For Federal employees and U.S. Postal workers who suffer from a medical condition such that the medical condition prevents the Federal or Postal worker from performing one or more of the essential elements of one’s Federal or Postal job, the idea that happiness lasting can no longer be attained is a pervasive feeling because of the medical condition itself and the effects upon one’s life and career.

Filing for Federal Disability Retirement benefits under FERS may not be the “solution” to attain happiness, but it can be a process where intermediate goals can be achieved — of what to do during the pendency of one’s medical condition; of how to change careers; of how to attain a sense of stability for the future while attending to one’s own health and well-being.

It is a means to an end, where happiness lasting can be seen in the short-term goal of securing one’s future by filing for, and obtaining, a FERS Disability Retirement annuity before the next set of challenges in life’s fulfillment of changing circumstances must be faced again.

Sincerely,

Robert R. McGill, Esquire

 

Legal Representation for OPM Disability Claims: Preparations

Would you hold a dinner party without preparing?  Or attend an important meeting, host a regal gathering of accomplished celebrities or go camping in the wilds of winter’s ferocity — without making adequate preparations?

The elaborate extent of such preparations is often correlated with the importance, significance, relevance and complexity of the issue at hand, the engagement to be embraced or the event to be held.  Preparations are a vital component to the successful engagement of whatever one undertakes, and lack of it often guarantees a result of negative returns.

How does one prepare for the preparation, formulation and filing of an effective Federal Disability Retirement application, to be submitted to the U.S. Office of Personnel Management, whether the Federal or Postal employee is under FERS, CSRS or CSRS Offset?  Does one go out and ask the Human Resource Department of one’s agency, and thereby put to the winds which carry gossip about the Agency and allow the gods of the underworld to disseminate the implication that “X is filing for disability retirement”?  Do you dare test the oft-told adage in the Federal Government that “confidentiality begins with the Human Resource Office of one’s agency — and likewise, ends there”?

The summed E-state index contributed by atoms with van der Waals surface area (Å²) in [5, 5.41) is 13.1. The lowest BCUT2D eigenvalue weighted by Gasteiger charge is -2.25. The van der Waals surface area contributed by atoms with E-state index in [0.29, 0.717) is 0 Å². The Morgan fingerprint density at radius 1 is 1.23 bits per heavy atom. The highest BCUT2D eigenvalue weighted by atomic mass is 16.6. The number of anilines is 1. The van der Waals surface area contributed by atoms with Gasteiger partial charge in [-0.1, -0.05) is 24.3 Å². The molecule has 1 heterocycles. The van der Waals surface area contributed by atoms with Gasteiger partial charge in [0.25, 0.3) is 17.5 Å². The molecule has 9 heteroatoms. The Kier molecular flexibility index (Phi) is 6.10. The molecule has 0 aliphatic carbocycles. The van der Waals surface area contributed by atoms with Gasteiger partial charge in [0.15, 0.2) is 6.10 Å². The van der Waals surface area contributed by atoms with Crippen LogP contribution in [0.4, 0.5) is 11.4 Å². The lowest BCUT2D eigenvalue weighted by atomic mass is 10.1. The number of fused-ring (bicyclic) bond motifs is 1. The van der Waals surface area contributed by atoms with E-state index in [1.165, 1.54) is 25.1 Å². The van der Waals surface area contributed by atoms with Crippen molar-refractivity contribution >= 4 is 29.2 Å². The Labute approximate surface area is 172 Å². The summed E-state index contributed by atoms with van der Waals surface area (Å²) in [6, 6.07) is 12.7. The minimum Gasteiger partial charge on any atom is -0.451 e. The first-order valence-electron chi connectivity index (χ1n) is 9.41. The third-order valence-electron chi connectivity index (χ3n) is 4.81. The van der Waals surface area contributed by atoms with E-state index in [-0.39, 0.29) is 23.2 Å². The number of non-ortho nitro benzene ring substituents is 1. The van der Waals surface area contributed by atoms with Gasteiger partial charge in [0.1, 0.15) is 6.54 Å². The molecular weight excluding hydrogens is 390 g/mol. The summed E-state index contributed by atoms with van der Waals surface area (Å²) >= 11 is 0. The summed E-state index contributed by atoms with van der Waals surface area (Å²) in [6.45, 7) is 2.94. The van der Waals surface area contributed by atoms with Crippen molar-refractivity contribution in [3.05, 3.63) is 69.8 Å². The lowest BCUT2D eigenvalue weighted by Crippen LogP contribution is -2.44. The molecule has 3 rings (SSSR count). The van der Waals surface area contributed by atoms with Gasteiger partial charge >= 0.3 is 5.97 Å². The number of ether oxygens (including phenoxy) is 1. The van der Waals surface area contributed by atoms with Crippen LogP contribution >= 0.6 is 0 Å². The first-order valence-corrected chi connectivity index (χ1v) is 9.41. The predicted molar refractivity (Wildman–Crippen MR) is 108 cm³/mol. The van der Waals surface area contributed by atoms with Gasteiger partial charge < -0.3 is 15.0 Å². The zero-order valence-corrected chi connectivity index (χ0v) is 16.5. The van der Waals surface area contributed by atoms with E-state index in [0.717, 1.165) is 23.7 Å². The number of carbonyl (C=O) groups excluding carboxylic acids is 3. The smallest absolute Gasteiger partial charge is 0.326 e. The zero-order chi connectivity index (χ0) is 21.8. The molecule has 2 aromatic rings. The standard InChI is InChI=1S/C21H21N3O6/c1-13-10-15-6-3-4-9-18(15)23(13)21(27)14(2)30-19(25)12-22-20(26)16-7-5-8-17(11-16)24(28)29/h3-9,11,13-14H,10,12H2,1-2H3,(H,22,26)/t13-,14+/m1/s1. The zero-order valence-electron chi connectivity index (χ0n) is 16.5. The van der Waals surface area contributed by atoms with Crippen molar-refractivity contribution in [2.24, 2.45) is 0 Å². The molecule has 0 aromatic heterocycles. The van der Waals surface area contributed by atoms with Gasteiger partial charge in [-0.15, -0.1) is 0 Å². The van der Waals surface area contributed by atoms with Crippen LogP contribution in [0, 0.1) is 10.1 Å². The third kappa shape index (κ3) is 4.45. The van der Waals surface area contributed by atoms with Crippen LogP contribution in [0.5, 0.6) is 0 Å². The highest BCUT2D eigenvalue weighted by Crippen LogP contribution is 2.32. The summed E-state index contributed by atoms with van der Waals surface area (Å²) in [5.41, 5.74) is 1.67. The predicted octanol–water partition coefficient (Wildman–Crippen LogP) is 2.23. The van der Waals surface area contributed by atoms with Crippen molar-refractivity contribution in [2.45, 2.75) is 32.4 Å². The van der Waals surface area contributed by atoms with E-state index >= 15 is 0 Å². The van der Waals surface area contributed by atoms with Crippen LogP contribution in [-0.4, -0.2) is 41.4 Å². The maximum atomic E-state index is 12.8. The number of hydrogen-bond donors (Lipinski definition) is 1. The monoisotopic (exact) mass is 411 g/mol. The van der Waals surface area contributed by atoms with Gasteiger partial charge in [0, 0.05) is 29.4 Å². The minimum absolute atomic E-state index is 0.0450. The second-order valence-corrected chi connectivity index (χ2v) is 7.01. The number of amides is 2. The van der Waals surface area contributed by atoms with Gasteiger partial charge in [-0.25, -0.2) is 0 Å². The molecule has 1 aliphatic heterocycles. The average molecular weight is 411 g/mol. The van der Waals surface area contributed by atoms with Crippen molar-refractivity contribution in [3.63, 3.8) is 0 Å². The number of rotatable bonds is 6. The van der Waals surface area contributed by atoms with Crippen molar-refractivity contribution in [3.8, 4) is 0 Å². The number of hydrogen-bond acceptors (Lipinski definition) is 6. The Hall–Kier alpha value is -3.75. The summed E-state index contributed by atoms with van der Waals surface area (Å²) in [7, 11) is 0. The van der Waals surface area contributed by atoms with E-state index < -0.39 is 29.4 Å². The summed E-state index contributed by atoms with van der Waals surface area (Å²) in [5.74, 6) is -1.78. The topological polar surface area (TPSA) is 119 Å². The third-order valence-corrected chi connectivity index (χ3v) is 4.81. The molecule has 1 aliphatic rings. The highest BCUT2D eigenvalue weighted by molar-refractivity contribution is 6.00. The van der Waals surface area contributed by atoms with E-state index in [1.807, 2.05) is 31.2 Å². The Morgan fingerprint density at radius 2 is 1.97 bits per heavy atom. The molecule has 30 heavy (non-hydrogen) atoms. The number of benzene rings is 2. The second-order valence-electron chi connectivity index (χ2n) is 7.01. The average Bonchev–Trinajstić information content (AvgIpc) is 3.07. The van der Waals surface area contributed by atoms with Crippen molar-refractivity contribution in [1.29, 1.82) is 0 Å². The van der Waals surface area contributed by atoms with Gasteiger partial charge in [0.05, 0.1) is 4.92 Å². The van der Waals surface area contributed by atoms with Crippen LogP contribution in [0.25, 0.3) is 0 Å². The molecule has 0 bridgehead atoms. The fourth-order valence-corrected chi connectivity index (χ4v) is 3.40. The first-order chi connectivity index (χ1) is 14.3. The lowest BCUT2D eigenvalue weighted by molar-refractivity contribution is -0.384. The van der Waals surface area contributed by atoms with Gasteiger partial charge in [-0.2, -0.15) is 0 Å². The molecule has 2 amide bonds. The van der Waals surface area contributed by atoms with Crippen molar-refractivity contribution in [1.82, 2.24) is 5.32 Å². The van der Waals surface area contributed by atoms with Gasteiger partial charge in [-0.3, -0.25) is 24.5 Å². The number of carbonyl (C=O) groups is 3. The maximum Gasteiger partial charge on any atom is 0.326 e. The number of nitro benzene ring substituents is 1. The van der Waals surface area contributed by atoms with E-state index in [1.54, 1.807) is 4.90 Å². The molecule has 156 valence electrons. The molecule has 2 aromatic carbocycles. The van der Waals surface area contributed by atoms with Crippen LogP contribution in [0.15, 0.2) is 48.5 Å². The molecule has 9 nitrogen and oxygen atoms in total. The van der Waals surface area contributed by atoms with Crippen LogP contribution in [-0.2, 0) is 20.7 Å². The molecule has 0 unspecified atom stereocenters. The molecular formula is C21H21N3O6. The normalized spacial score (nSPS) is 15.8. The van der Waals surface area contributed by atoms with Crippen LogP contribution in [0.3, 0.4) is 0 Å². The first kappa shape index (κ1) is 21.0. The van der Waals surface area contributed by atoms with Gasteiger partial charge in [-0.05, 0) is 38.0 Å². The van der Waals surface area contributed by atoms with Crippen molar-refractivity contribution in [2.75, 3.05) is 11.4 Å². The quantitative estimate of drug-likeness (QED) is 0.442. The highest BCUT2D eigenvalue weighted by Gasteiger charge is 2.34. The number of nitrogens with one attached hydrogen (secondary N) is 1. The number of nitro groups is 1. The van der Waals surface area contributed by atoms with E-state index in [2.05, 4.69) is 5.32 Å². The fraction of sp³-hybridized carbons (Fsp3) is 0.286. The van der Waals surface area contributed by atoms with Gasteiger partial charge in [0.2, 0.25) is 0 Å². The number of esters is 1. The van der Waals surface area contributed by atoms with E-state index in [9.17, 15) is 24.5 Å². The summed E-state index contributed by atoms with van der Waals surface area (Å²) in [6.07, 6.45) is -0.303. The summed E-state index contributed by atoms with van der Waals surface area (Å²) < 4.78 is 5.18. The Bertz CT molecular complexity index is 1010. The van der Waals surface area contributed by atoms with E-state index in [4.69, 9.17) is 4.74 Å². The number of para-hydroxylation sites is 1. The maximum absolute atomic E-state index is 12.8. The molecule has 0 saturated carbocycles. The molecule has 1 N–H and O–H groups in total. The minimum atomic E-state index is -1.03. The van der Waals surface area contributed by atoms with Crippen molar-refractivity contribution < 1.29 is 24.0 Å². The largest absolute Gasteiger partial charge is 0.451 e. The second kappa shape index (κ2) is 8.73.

Or, perhaps “preparation” is merely of the ad hoc sort — of downloading the various forms (SF 3107, Application for Immediate Retirement, and SF 3112A, Applicant’s Statement of Disability, at a minimum) and beginning to fill them out, and somehow sifting through the multiple instructions and packaging a Federal Disability Retirement application?

Preparation for the initiation of any worthwhile endeavor should, at a minimum, involve seeking some advice from an “expert”, and in preparing, formulating and filing a Federal Disability Retirement application, to be ultimately filed with and decided by the U.S. Office of Personnel Management, consultation with an experienced attorney who specializes in Federal Disability Retirement Law should be a minimal step in such an important and consequential process.

Sincerely,

Robert R. McGill, Esquire